One of the main reasons that The Newport Folk Festival existed was to keep alive many of America's old-time musical traditions. The festival was certainly keen to present the new young hotshots who were leading the folk revival of the fifties and sixties, but also sought to present many of the maturer artists who had grown up with traditional forms of deep-rooted folk and country music. There were many instrumental and vocal forms that fed into the mix, and giving them accurate genre names as we like to do now was difficult, so the title of this CD Old Time Music actually described a comparatively loose concept rather than any agreed and recognisable style. The crux of the matter was that there were plenty of musicians who were looking back to the twenties and thirties or even earlier and re-discovering the songs, tunes and styles of those days. This re-evaluation of earlier styles such as string band music is well explained by Mike Seeger in his introduction to this collection. He talks of the different varieties of banjo playing much as a teacher would to students, which is indeed how Newport saw its well-known workshop sessions where much of this material was recorded.
The New Lost City Ramblers, with several added guests, are the players here, either in their own right or as back-up musicians. They had come together in 1958, united by their mutual respect for earlier musical forms, performing the music to the eager new revival audiences as well as being involved in research and recording of older artists. The line-up for these recordings, that date from 1963-65 festival occasions, was Mike Seeger, John Cohen and Tracy Schwarz, the latter having replaced original co-founding Rambler Tom Paley. The trio played and swapped around many instruments including guitar, banjo, fiddle, dobro, dulcimer, autoharp, jews harp, mandolin and harmonica. The addition of other players and singers helps to make this CD a valuable archive in its own right as it contains some examples of work that are now unavailable elsewhere. For example we have Cousin Emmy, who leads them on several tracks including her ‘Bowling Green’ later covered by Laurie Lewis, and Eck Robertson who well into his eighties joins then on fiddle on Sally Johnson. also with them are ex-miner banjoist Dock Boggs, Sam and Kirk Mcgee, Roscoe Holcomb and Johnny Cash's mother-in-law Maybelle Carter who leads strongly on five tracks: ‘Worried Man Blues’, ‘Little Darlin' Pal Of Mine’, ‘Wildwood Flower’, ‘San Antonio Rose’ and ‘The Old Gospel Ship’.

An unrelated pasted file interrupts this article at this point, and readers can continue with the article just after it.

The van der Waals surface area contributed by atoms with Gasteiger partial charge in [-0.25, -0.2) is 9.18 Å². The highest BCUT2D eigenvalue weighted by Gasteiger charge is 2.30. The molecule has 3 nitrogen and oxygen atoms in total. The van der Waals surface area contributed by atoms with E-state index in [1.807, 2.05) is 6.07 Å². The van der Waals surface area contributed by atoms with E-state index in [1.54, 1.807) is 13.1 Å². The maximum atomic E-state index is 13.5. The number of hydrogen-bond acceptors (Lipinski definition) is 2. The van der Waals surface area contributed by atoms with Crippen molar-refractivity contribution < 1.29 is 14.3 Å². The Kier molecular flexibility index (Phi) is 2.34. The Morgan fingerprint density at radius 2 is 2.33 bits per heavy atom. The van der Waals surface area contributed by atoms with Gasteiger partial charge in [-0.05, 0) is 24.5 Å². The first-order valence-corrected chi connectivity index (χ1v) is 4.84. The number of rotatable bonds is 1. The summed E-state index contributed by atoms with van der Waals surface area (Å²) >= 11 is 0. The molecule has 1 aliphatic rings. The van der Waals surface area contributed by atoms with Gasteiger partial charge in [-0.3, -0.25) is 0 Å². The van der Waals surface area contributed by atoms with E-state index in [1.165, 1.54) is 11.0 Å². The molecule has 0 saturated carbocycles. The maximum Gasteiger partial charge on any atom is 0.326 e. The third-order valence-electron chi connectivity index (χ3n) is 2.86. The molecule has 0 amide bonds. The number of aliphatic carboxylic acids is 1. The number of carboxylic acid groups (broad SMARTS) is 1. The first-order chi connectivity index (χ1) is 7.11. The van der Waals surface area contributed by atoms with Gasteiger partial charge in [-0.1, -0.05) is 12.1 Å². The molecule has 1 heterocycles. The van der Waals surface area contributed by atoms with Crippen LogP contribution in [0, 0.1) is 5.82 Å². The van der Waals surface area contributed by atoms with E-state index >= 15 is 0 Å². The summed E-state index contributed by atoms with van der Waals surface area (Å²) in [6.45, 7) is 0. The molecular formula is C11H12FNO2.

The tracks vary from short bursts of tunes at under a minute to full length numbers, with the accent always being on explanation and history as well as the sheer joy of the playing and singing. The New Lost City Ramblers were academics as well as musicians, and their mission to share expertise always shines through. As a valuable part of the Newport Classics series, this collection can hardly be bettered.